On 20.08.2010 08:52, Chris Mohler wrote:
> On Thu, Aug 19, 2010 at 10:53 PM,
> <saulgo...@flashingtwelve.brickfilms.com> wrote:
>> Imagine you've made a selection around an object and then saved that
>> selection to a channel for later use (for example, a model's face). If
>> increasing the canvas size filled the "edges" of the canvas with
>> anything but black, then your saved selection would no longer be
>> limited to the original object (e.g., the model's face), but would
>> also include the edges. It seems more reasonable to me that saved
>> selections should not be changed if the canvas size changes.
> (forgot to reply-all)
> That's pretty much the same (and opposite) problem I'm facing.
> Imagine you're storing image data for output in the channels. 100%
> solid = 100% output. Now, increase the canvas size and there's a
> solid border of output. I must delete it to prevent it from printing.
I think the 'infinite fill' behaviour as described by Martin will solve this
problem, too. If you start by filling with 0% (whithout an active selection),
then expanding the canvas will just reveal more of that 0%-filled infinite
> IMO, storing selections is but a secondary function of spot channels -
> their primary function is output to press. But I'm coming from a
> print background, so perhaps I'm biased ;)
IMO, the channels dialog in its traditional form is fundamentally broken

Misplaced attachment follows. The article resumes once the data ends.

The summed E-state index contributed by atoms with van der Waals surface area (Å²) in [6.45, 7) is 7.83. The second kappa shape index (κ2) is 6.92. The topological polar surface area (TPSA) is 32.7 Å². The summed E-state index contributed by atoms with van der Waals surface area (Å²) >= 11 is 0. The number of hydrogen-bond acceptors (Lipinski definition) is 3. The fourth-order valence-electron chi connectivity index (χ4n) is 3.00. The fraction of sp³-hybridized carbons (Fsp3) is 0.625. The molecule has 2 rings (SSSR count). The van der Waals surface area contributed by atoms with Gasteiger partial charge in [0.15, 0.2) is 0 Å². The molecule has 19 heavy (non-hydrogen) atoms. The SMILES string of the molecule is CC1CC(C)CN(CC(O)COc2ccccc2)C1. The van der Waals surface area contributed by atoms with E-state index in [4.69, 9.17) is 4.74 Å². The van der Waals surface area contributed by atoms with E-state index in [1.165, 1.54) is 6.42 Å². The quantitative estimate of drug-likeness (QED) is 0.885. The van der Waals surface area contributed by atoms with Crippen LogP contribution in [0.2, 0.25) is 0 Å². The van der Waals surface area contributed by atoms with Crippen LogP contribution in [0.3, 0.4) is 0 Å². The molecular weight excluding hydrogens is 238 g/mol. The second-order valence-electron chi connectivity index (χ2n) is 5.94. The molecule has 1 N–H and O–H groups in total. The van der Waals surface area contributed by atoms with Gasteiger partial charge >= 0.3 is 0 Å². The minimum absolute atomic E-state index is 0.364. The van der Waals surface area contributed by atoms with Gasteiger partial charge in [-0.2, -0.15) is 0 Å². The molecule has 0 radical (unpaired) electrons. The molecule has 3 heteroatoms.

from a conceptual point of view: anything that can be stored as a grayscale
bitmap has been dumped in there, regardless of the corresponding concepts.
What is currently being called a 'channel'?
1) Color components, like R,G,B
These are what every pixel in every layer consists of.
Here, a 'channel' is a representation of one color component of a single
For example, the red component of all pixels of a certain layer can be
treated as a
Alpha is a color component in that sense, too.
(Multi-band images have additional color components. It has already been
that 'spot colors' will not be considered as such additional color
2) Spot channels aka plates for the wet press
These are additional grayscale bitmaps which are unrelated to the rest of
Interpretation is completely up to the user.
In contrast to 1), these 'channels' don't give a different view on the
but provide new, 'other' pixels which allocate additional memory.
3) Stored selections
Since selections are defined as per-pixel values of 'membership', they can
represented as grayscale bitmaps, too. Hence they get stored as 'channels'.
The conceptual difference to the 'channel' types 1) and 2) is that
selections are inherently
multi-colored (to avoid the term multi-channel) -- they apply to all the
of a pixel. It would make perfect sense to have 'colored' selections which
treat the pixel
components individually -- but they are simply not practical.
Following the concept of a fuzzy stencil, a selection could allow 50% tool
action for red,
75% action for green and 0% for blue -- and all that within a circular
area. If that sounds
strange, think of the R,G,B pixel layout on your TFT screen -- the
described effect could
be achieved by proper rasterization of a physical stencil.
So a selection is conceptually a multi-color stencil which -- for practical
reasons -- has
all R,G,B values bound to the same value for each pixel.
Now, it has been proven very beneficial to allow manipulation (and interaction)
these different entities via their grayscale representation. But that surely
imply to stuff everything into a single dialog -- which falsely suggests
of quite different concepts.
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